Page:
But new rules being discussed by regulators, and pushed hard by retailers, want the networks to be restricted through “ring fencing”, to only using the “de-regulated” part of their business to address customers. It is going to be an interesting battle.

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  1. DevMac 4 years ago

    Is it the Salisbury council area or just the suburb? I’m in the council area but not the suburb. I’ll be trying to sign up either way, and if I get the nod I’ll keep y’all updated with all the worthwhile stats!

    • Giles 4 years ago

      Majority Salisbury but includes parts of the following suburb)s:

      · Brahma Lodge
      · Elizabeth Vale
      · Gulfview Heights
      · Salisbury East
      · Salisbury Heights
      · Salisbury Park
      · Salisbury Plain

      • Paul 4 years ago

        What about NSW???

      • DevMac 4 years ago

        Cheers Giles, I’ve now signed up / registered my interest. We’ll see where this goes.

  2. A1 4 years ago

    hmmm on long term contestability…

  3. Nige 4 years ago

    Well. I commend the glimmer of innovation by a network.

    However, although I don’t know the total allowance available to all networks this submission from one network company shows they have around $1M p/a. This will be recovered through a network cost pass through to consumers. So, as an electricity consumer and solar retailer I pay my network who uses that money to compete against me in niche projects which are cross subsidised by every consumer in the state.

    It’s important that networks get incentives to modernise but distorting the market in this way is discriminatory against every solar company who can’t access these subsidies – and we are getting on and doing without them.

    • World Citizen 4 years ago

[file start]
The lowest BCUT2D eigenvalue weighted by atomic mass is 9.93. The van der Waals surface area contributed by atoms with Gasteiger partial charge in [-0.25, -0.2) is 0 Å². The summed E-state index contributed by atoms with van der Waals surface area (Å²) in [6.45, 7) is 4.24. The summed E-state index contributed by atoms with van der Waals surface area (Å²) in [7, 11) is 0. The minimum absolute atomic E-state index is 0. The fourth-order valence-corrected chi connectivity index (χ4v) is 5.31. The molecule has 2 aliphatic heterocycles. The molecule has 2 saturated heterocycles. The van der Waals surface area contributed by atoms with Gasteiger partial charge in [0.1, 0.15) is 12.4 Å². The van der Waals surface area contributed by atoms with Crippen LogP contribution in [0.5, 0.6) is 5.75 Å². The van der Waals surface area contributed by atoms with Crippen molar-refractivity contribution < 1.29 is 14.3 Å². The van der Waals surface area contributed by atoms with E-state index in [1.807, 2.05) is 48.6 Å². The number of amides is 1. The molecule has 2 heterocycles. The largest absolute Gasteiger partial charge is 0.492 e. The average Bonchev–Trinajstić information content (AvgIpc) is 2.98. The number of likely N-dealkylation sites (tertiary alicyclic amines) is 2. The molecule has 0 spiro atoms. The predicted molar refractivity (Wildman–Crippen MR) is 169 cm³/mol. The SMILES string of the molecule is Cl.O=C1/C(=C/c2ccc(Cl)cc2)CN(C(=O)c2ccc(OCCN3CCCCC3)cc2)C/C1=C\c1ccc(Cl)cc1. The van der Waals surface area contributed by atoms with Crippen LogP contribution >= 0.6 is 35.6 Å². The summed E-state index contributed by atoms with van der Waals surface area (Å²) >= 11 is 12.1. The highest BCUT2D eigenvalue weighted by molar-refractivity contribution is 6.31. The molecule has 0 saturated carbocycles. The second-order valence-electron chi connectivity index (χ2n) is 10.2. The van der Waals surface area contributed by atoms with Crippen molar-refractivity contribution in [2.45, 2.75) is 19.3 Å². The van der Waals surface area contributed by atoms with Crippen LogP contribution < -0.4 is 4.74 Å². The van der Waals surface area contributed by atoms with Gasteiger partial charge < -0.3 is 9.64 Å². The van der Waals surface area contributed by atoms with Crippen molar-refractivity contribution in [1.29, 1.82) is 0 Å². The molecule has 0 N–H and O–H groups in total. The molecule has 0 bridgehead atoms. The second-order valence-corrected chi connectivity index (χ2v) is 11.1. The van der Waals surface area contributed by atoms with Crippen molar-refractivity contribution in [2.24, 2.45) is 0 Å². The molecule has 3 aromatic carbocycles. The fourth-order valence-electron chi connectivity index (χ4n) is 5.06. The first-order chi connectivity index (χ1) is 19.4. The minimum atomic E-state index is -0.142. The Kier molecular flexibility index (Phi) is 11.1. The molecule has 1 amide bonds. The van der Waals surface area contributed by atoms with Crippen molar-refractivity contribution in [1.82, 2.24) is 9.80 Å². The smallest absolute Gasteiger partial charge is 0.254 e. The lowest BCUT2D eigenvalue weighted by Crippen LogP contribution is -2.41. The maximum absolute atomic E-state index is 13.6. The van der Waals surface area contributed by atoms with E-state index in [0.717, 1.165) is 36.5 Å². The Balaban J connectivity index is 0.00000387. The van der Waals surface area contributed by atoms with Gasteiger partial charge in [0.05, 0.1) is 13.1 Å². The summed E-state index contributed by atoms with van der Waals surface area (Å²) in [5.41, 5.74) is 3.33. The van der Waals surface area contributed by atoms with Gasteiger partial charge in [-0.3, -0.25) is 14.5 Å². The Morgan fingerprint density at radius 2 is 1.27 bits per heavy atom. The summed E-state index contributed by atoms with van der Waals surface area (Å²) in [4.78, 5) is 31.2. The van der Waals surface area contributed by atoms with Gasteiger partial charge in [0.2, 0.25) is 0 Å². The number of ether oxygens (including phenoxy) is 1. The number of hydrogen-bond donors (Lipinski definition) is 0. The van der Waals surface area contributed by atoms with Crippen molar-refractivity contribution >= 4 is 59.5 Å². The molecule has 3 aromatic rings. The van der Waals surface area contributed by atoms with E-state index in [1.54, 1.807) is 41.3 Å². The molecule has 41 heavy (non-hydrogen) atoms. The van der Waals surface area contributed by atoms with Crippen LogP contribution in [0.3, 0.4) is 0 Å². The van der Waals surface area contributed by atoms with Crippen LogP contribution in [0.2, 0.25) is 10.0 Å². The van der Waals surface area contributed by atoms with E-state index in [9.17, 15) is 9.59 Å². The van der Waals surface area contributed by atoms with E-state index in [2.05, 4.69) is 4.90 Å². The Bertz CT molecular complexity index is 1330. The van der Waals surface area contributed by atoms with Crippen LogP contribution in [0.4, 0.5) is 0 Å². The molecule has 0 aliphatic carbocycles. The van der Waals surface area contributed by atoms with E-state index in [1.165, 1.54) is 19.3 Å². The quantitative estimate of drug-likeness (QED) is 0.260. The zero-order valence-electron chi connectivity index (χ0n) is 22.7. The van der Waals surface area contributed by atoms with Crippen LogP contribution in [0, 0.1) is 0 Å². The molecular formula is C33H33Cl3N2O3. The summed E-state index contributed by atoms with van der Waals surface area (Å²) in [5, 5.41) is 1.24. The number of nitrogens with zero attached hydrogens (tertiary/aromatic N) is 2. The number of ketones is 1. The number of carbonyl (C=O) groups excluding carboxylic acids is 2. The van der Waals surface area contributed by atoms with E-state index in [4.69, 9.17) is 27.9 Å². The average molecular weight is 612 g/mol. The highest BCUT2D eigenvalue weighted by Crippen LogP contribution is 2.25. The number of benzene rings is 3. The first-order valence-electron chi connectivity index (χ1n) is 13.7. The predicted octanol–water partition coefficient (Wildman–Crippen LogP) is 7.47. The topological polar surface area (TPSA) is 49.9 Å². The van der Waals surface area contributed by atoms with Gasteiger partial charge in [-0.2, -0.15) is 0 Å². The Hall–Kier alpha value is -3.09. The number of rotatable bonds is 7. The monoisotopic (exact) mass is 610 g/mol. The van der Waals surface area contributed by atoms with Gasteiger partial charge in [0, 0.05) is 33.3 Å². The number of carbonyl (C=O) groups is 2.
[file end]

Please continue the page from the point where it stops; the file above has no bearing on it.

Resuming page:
if you are a solar retailer and/or looking to get into batteries you need to be making noises about these ring fencing rules being written right now:

      it’s a massive document so i would suggest making a short submission saying you want complete separation and thorough auditing.

      also tell your colleagues and other businesses. lobby your small business commissioner. If the AER don’t hear from the market they will assume they don’t really care.

      otherwise this cross subsidy you talk about will be locked in place.

  4. Ken Dyer 4 years ago

    The success of this trial and the implied implementation of others essentially makes the job of the Australian Energy Regulator more difficult. These bureaucrats would like nothing better than to maintain the status quo, centralised top down economic control of power distribution. The AER determines pricing and distribution structures and this initiative would be deeply unpopular in Canberra because of Australia’s current Government committment to fossil fuels for power generation.
    The disruption continues.

    • Ian 4 years ago

      The way to break up a large rock is to chip at it. Death by a thousand cuts. Every successful trial, and every distributed solar installation and wind farm is another cut into the fossil fuel regime. Fortunately large companies and institutions are taking up the cause. Reneweconomy has documented this process so nicely. Don’t worry about government’s rage, they are powerless in this movement.